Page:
These were the days when the title to land was a task carefully researched by solicitors, not just given a cursory glance. The work was not cut down to the bare minimum, and clients actually got to see their solicitor not just once (if at all), but on several occasions. Sites were visited, boundaries and party walls were inspected, items included in the sale were carefully considered and long letters of advice were written. All of this was standard when I was training to become a solicitor and cut my teeth as a novice conveyancer. Do those same standards still exist? Even though conveyancing has become streamlined, surely the increase in mortgage fraud and the cost of insurance premiums for domestic conveyancing speaks volumes?
Nevertheless, the Ombudsman says in the Law Gazette that: “more commercially astute firms are moving to a more predictable price model…there will always be limitations as to how far that is possible”.
But what is “commercially astute” about “a more predictable price model” than what we do already? Costs estimates are intended to be a realistic guide of costs, and can include indications of pricing from stage-to-stage. We can’t forsee the future, or predict the unpredictable, and therefore with the best will in the world costs estimates can and do increase.
A recent example occurred with one of my own cases. I gave a costs estimate to a client on the basis that a certain path would be followed. The client then made an about turn and the costs estimate is altering accordingly. How can a fee earner predict all the twists and turns of a case at the outset, when it hasn’t yet got going? It’s unrealistic to expect absolute certainty.
I have the strongest doubts about the extent to which a more predictable pricing model will differ from what we do already, other than to cause complaints for a firm which does offer fixed price work upon the requirement for more to be completed.
Provision of family law services currently isn’t a major risk for legal insurance providers and therefore indemnity insurance premiums are low. Few negligence claims arise out of family law cases, for the obvious reason that sufficient time is spent on dealing with the work. If fixed prices begin, it is an unassailable fact that the time spent on case work will be reduced, and negligence claims will happen. And as a result insurance premiums will rocket, just as they have in conveyancing – putting law firms out of business and reducing the choice available to consumers.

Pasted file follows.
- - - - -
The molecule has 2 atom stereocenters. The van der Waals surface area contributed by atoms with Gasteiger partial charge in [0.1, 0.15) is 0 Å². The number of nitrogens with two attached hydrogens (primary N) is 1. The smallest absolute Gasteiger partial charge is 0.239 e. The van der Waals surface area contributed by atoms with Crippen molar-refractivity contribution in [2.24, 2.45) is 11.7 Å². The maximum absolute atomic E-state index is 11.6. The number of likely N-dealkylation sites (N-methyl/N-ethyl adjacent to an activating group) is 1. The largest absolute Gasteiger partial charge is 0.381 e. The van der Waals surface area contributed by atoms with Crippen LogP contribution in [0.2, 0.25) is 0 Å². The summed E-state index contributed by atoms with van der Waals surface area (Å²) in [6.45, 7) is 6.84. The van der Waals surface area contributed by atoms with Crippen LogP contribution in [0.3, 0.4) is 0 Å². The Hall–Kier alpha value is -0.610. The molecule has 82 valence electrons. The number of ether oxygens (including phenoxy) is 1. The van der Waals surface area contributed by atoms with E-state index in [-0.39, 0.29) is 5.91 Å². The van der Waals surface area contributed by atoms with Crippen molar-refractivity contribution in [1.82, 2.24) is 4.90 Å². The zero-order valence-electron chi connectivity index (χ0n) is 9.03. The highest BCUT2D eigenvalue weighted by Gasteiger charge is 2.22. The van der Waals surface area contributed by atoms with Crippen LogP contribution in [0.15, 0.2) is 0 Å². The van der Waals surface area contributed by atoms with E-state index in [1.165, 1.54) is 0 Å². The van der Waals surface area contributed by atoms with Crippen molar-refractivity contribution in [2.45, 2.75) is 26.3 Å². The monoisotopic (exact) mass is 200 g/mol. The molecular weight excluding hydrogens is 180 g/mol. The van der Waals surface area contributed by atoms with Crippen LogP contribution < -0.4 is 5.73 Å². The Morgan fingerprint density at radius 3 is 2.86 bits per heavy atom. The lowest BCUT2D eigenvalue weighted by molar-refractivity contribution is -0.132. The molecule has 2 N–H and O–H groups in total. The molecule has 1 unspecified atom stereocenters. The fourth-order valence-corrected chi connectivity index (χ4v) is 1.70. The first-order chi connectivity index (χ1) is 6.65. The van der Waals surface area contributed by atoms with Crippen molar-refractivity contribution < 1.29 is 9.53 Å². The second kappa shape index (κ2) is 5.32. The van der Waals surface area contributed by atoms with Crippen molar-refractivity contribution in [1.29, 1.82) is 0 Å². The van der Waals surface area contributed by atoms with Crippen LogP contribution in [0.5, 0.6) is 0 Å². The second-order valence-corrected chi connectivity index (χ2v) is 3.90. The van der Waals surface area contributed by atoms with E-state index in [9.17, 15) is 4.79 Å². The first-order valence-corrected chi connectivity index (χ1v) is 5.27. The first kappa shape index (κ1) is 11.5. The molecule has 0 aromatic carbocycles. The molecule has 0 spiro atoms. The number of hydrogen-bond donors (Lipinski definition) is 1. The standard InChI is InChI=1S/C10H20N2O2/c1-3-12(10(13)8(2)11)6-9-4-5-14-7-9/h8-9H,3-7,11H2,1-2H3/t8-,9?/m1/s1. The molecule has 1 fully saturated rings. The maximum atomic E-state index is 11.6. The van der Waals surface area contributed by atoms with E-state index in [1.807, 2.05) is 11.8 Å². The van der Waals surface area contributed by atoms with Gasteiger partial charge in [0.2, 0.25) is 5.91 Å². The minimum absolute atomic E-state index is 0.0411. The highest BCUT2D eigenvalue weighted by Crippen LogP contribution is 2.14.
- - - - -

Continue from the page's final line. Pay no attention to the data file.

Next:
It is also wrong to use legally aided cases as a reference point. The work done on legal aid is limited, and therefore can it always be argued that a legally aided client has had the best service?
I propose a different approach, one that I mentioned in the comments of my previous post on this topic. It is for a clearly defined “consumer’s charter” to be developed that documents the obligations both clients and solicitors have to one another. If the Ombudsman wants a more commercial approach then clients need to understand this shift. They will no longer be able to wait months or years to complain, simply ignoring their bills and storing grievances until the case is over. It’s a two-way street. Consumers must act swiftly in every other area to rectify perceived wrongs. Yet in this area, they are cosseted.
Which brings me to what I believe are the root causes of the huge number of costs-related complaints that the Ombudsman has highlighted as a major driver for change. I would suggest that the ability for erstwhile clients to later complain free of charge (to a service we fund), coupled with the current economic climate, is behind the upsurge. For as I’ve asked before: who wouldn’t complain, if they stand a chance to save or be repaid money at no risk whatsoever to themselves? If we are to move forwards in a meaningful way this imbalance must be urgently redressed, and a culture that suggests it is almost always the lawyer’s fault needs to change.
So my firm will not be taking a metaphorical trip on the Titanic, which was you will recall outwardly modern and sophisticated, but in fact ill-equipped for the challenges that lay ahead. We are not sailing blindly towards a cut-price fixed fees iceberg, because I am certain disaster will ensue for all the firms foolish enough to follow that route. Much like the captain of the Titanic, the Ombudsman seems to have overlooked the huge icy peril that so gravely damaged the conveyancing profession.
We will however continue to try and give the fairest estimates we can, and strive towards the highest standards of client care, without having to make any downward adjustments in terms of staff or the services we offer our clients. And we will do this regardless of the pressure applied by those who overlook the lessons of history.
April 12, 2012
Categories: Finances and Divorce